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Angola

    April 23, 2015

    The trial of Angolan journalist, Rafael Marques de Morais, is a mockery of freedom of expression and charges against him must be immediately and unconditionally dropped, said Amnesty International today as he returned to court in a criminal libel trial.

    Rafael Marques de Morais faces more than 20 defamation charges for publishing a book in Portugal in 2011 highlighting corruption and human rights violations allegedly committed by the Angolan army generals and companies operating in the country's diamond communities.

    "The case against Rafael Marques de Morais demonstrates a sustained attack on an individual and the right to freedom of expression in Angola. He is being targeted for simply expressing his thoughts about societal wrongs in the country. This must stop," said Noel Kututwa, Amnesty International's Deputy Director for Southern Africa.

    Rafael Marques de Morais is a recipient of numerous prestigious international awards and has been recognised for his courageous journalistic work. He has been arrested and detained several times in Angola.

    Amnesty International has been following the trial since it began last month.

    March 17, 2015

    The Angolan authorities must immediately and unconditionally release two human rights defenders who were detained solely for exercising their rights to freedom of expression and peaceful assembly in the country’s Cabinda region, five organizations including Amnesty International said today.

    Jose Marcos Mavungo was arrested on 14 March 2015 – the day of the planned protest - and charged with sedition on 16 March 2015. Another human rights defender, Arao Bula Tempo, was also arrested and detained on unknown charges.

    “These arbitrary detentions are the latest disturbing example of growing repression of dissenting voices, peaceful protest and freedom of expression in Angola, particularly in the province of Cabinda,” said Muleya Mwananyanda, Amnesty International’s Deputy Director for Southern Africa.

    “We believe there is no basis for the arrest of the human rights defenders or the sedition charges brought against one of the activists. This makes a mockery of the rights to freedom of peaceful assembly and expression.”

    November 12, 2014

    Posted at 0001 CAT 13 November 2014

    The government of President José Eduardo dos Santos must stop the extrajudicial killing, forced disappearance, arbitrary arrest and torture by security forces of those who stand up against the president’s 35-years-rule, said Amnesty International as it published a new report documenting human rights violations since 2011.

    “Punishing dissent – Suppression of freedom of association, assembly and expression in Angola,” assesses how Angolans who dare challenge President José Eduardo dos Santos’ rule by demanding accountability have been targeted by the state over the past four years.

    “In Angola, we are seeing a state that has turned against its own people, a government that cannot take criticism from its own citizens,  where the genuine cries of its people are met with unlawful  arrests, extrajudicial killings and forced disappearances,” said Deprose Muchena, Amnesty International’s Director for Southern Africa.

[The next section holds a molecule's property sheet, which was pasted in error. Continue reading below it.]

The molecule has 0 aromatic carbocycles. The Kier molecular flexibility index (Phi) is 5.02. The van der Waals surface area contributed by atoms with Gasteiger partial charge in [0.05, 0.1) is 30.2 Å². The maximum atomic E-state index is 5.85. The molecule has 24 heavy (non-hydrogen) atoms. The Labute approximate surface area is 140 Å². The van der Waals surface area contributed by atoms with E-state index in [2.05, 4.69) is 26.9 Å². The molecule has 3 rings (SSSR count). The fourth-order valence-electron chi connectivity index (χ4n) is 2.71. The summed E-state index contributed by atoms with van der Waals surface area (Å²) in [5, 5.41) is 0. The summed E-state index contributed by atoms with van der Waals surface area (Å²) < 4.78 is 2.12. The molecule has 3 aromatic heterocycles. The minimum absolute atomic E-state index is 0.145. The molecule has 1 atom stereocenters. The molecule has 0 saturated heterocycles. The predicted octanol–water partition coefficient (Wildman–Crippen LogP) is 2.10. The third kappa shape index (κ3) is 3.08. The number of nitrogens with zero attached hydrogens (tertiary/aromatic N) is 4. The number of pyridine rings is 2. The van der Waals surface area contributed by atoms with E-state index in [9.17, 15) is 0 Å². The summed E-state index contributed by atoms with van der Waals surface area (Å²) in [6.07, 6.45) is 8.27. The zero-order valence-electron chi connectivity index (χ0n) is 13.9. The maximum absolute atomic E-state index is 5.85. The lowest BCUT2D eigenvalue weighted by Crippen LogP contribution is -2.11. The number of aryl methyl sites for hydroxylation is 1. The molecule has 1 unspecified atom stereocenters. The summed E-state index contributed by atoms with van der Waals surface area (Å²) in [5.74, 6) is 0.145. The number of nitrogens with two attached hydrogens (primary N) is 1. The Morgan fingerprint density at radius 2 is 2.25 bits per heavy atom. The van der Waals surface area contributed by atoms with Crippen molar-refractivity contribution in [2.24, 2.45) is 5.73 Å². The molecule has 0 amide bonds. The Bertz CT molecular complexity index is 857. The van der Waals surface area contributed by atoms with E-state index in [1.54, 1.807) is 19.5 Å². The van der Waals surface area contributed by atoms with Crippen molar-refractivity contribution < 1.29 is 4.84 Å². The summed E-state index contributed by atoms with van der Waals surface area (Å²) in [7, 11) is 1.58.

The report also documents the mistreatment and violence meted out on demonstrators in custody.

    August 28, 2013

    Video footage apparently showing Angolan prison guards and fire fighters repeatedly beating and whipping prisoners is shocking and must be investigated, Amnesty International said today.

    The footage, recorded on a mobile phone and distributed via social media, is 5 minutes and 39 seconds long and is believed to have been recorded earlier this month. It shows a group of prisoners sitting on the ground as law enforcement officials and fire fighters drag them from the group one-by-one, kick them and beat them with sticks and leather straps.

    The footage appears to have been taken in Viana Prison, in the country’s capital Luanda, where similar footage had previously been uncovered.

    “This appalling incident involving apparent ill-treatment of prisoners, the second in under a year, is the latest in an increasingly disturbing pattern of brutal conduct by Angolan prison authorities,” said Muluka-Anne Miti, Amnesty International’s Angola Researcher.

    February 14, 2013

    Angola must not send to the Democratic Republic of Congo (DRC) nine detainees held on charges in connection with allegedly attempting to destabilise the government there, since there is a real risk they would face torture and other ill-treatment, and possibly the death penalty if sent to the DRC.

    Angola must also investigate allegations that the detainees have been tortured while held in incommunicado detention.

    The men, at least seven of whom are originally from the DRC, were arrested in the Angolan province of Cabinda on 22 November 2012. They were initially held incommicado in military barracks. Their families were not told where they were and they did not have access to a lawyer until 22 December.

    Amnesty International also received information that while they were held in the military barracks, the detainees were beaten with firearms, kicked with military boots, slapped and punched. None of the men received any medical care for the injuries sustained as a result of this torture.

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